Publishing Links For Today: Are local newspapers really in trouble and can Google save the day?

Over the past few weeks in this area, we’ve seen our local newspaper suffer the indignity of modern corporate publishing, that is being cut back like an out of control hedgerow to better service other parts of the company.  I’ve been accused of attacking this company through my pieces and the information I’ve presented, but that’s not entirely true.  To be certain, I disagree with some of the decisions, namely the closing of a printing plant, and have criticized it, but only on strictly business terms.  To me, it makes much more sense, if you’re going to have a commercial printing facility actively seeking outside work, to have that facility in this area with its close geography to significantly more possible business than to have it in Easton, far afield of the population bases we can easily access up here.  But that being said, as much as we don’t like it here, we as a community need to accept that the Cecil Whig isn’t a locally owned and operated publication anymore.  It is one of a cluster of publications that is managed outside of the County.  To expect decisions related to their business to be made simply for the best results for Cecil County is unfair and unrealistic.

To some, the local newspaper is seen as a public service of sorts, but at its roots, it’s a business.  A very, very expensive business.  And in case you haven’t noticed, this isn’t exactly a golden age for the news industry.  Sometimes difficult decisions have to be made, and those decisions are never pretty.  The mistake here isn’t in the layoffs, it isn’t in the closing of facilities, it was in a decision made quite a while ago.  The mistake was in allowing the company to be sold out from local ownership in the first place.  And that was a choice  made long before any of the current people in charge had anything to do with it.  The current leadership are just dealing with what they’ve had forced upon them, unseemly as it may be.  That still doesn’t justify winning a company of the year award, but that criticism belongs with the Chamber of Commerce, if it indeed comes to pass.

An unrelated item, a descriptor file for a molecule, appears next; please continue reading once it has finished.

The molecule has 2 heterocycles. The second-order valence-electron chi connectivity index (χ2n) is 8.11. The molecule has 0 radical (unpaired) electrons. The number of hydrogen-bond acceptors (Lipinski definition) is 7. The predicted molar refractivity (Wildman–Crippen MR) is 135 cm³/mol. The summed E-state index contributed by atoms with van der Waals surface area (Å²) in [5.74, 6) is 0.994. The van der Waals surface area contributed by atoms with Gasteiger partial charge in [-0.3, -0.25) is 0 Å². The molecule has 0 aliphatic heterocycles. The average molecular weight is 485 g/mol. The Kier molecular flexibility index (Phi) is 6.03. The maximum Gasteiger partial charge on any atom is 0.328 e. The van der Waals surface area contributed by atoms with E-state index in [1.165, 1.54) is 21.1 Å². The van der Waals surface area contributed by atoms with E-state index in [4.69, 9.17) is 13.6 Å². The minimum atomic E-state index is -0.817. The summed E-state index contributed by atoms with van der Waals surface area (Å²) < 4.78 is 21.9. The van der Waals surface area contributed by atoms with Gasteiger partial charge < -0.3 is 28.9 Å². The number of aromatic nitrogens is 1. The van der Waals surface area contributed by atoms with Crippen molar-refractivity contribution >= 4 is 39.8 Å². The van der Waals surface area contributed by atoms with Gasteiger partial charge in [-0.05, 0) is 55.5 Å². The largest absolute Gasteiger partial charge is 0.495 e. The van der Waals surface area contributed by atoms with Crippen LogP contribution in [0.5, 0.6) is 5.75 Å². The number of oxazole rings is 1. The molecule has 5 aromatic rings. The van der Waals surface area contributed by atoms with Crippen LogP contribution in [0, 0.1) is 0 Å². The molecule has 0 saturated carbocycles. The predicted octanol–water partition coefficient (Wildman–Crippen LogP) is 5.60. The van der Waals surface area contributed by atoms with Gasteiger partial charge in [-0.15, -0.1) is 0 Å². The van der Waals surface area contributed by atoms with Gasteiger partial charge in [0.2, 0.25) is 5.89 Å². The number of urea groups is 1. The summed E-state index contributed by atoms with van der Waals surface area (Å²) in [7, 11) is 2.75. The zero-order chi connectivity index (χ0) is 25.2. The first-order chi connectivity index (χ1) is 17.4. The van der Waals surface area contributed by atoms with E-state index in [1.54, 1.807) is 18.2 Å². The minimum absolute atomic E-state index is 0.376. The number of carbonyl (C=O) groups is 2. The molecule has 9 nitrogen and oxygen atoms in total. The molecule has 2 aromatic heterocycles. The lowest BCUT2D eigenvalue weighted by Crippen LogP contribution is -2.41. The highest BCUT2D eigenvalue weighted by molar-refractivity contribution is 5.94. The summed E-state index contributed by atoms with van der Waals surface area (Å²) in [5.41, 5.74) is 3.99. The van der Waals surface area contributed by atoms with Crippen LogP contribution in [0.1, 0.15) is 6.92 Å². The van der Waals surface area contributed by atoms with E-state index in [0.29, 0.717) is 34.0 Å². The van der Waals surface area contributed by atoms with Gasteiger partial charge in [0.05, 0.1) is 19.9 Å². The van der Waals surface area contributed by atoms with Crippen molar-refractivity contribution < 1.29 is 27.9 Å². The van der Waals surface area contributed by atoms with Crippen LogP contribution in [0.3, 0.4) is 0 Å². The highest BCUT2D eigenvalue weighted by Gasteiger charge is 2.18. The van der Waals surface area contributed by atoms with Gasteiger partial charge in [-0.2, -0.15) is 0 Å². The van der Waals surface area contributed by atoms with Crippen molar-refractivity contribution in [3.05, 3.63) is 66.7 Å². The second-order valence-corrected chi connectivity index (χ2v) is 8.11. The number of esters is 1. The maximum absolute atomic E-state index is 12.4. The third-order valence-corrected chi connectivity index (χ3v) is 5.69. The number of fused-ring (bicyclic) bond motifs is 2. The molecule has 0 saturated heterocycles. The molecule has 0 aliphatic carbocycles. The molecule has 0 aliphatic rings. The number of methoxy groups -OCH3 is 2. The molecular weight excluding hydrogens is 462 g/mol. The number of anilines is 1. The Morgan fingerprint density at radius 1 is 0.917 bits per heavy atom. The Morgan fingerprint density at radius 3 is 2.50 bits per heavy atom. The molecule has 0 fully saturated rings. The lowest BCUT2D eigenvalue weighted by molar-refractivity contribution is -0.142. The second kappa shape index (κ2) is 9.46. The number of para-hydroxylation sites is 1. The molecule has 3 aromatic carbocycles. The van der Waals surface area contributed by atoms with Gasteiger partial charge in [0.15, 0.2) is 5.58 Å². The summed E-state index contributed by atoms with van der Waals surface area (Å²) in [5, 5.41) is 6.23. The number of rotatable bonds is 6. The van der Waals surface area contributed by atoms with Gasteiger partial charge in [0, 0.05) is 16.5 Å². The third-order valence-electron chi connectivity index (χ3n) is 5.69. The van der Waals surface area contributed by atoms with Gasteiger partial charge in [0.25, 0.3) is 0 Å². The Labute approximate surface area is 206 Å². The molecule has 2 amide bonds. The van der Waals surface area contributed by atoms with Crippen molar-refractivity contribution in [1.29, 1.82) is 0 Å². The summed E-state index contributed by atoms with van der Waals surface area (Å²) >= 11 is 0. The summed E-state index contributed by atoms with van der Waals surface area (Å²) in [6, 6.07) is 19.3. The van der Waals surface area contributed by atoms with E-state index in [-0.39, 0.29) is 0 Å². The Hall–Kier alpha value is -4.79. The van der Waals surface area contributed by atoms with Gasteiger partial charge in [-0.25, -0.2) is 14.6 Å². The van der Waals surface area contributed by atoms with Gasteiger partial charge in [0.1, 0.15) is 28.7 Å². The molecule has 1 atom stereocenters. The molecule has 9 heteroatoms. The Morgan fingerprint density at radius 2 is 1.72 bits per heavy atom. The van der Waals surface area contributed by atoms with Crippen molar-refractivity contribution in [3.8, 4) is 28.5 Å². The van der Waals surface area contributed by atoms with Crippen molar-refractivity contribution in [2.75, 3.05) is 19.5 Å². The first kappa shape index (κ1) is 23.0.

Which brings me to my links for today. The first is a comment made by Sir Ray Tindle, the owner of Tindle Newspapers, a collection of small, hyperlocal newspapers in the UK.  Tindle makes some interesting points, namely about how the death watch for local newspapers has been exagerrated, and his expectation that they will survive for a long time to come.  I think he’s a little optimistic (actually, a helluva lot optimistic) and that he, himself, is downplaying the technological forces at play that are expediting the fall of print, but what do you expect from an 80-something, life-long newspaperman?

What I think is really important in what he has to say is about the structure of his company.  While Tindle owns numerous titles, they are a private company (no shareholders or stock values to answer to) and each of their publications are run in a very hands-off way from the central office.  He also points out that, unlike many of the larger publishing conglomerates, his company has little or no debt, no outstanding bank loans and no big investors to satisfy.  Here’s a quote:

“We don’t run our titles directly from a head office,” he said. “Each is run locally by local management and a magnificent staff.  We find this is possible, in most cases, and so far we have come through this recession, which has seen 5,000 newspapermen (in the UK)  made redundant, without losing a single title and without making a single journalist redundant and yet remaining completely viable throughout as a group.”